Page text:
Friday, September 25, 2009

Lear on DVD

I am currently watching Ian McKellen in KING LEAR in the most recent Trevor Nunn production on dvd. Sir McKellen is stunning. But, when I'm finished with this, I'm going to look at the Olivier again. Yes, indeed.

I'm also looking at a BBC production of MEASURE FOR MEASURE because I'm auditioning next weekend for Jim Warren, at The American Shakespeare Center. This is a knotty play, to say the least. I'm not a fan of the BBC's Elizabethan-period production.

I'm playing with a few monologues: Leontes, Petruchio, Macbeth, Henry IV, Polonius, Oberon, Orsino, Dogberry, Duke Senior, Jacques, Claudius. Playing with spontaneity and tempo shifts. I'm especially playing with tempo shifts as a way to discover, and rediscover, actions.


JAC said...

"Sir Ian" if you please!! I haven't seen this one and shall have to investigate. Thanks for directing my attention to it. I'm a huge fan of the Olivier -- really the only time I've found the play to work as I imagine it ought to, and for me his greatest preserved Shakespearean performance.

I'm also a very big fan of the BBC Measure for Measure, if we're talking about the same one (I can't imagine they did it more than once): the one with Kate Nelligan and Tim Pigott-Smith. I love that play, it's in my top three, and I think they really got it.

Jeremy said...

McKellen's performance leaves Olivier's in the dust. On the other hand, you get strong performances from Diana Rigg, Jeremy Kemp and Robert Lindsey in Olivier's Grenada production.

David Millstone said...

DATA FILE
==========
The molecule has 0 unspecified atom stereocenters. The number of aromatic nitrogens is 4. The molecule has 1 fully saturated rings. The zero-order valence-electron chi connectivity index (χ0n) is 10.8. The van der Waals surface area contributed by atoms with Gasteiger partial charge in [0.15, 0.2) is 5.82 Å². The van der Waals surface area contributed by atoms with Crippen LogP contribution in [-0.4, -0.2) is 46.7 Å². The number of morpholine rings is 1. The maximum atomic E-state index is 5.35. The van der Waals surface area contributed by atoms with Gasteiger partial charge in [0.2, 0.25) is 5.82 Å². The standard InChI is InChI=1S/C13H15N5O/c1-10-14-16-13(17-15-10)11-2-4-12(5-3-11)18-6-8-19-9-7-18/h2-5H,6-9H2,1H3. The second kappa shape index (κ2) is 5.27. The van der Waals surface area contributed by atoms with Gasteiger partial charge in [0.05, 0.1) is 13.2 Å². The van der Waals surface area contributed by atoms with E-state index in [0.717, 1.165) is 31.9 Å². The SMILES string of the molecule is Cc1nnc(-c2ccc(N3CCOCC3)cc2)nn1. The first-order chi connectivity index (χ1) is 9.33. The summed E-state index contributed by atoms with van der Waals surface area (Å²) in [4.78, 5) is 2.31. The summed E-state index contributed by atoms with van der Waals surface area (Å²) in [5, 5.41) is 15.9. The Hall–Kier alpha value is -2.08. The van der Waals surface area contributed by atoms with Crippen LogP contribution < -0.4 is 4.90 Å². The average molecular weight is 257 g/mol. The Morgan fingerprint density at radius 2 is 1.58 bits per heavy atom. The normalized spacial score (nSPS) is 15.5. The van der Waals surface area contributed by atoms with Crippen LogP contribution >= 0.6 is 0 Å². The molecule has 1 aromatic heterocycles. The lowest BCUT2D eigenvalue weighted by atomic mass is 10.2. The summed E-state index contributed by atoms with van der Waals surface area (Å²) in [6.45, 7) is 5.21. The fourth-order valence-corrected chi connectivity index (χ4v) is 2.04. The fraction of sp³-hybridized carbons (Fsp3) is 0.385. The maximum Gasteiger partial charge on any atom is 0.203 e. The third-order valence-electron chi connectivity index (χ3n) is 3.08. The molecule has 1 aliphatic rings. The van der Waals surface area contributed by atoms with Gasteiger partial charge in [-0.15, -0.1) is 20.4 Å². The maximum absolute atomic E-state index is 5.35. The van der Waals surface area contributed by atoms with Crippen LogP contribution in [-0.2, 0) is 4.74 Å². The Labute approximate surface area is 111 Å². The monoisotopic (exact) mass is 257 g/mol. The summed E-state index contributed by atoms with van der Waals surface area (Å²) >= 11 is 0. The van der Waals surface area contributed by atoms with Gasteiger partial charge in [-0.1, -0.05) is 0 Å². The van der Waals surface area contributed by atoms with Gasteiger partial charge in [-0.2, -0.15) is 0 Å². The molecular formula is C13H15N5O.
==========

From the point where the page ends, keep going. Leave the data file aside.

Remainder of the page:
Olivier's performance is GREAT!!!!

Jeremy said...

I'm not a fan of "the sick old man" interpeation of Lear, pushed around by his kids that was prevalent in the 80s. The text makes him a bully and he needs that stregnth of character to carry the rest of the play.
I've got 8 versions of Lear on tape and the Grenada isn't even top three.

-J said...

Sorry, my tone is carrying more strident then intended. Also, my spelling has completely regressed.

JAC said...

The text gives us several Lears in alternation: the forceful ruler, the bully, the whiner, the railer against nature, the sick old man, the valiant survivor of catastrophe, and more. They're hard to fit together in performance, in my (audience) experience.

In most performances, they don't fit together for me, the second half isn't supported by what we saw in the first half, and he comes across as a selfish jerk who pretty much deserves whatever he gets.

Gielgud reportedly managed to make it work in live performance, but of course I never saw that. They say Paul Scofield did too, but I don't see it in the Peter Brook film, which is very much a one-sided "concept" of the play. I didn't really buy that fine actor Michael Hordern in the BBC series either. By contrast I thought Olivier did what I'd been waiting to see. Maybe I'll feel the same about Sir Ian. I'll report back.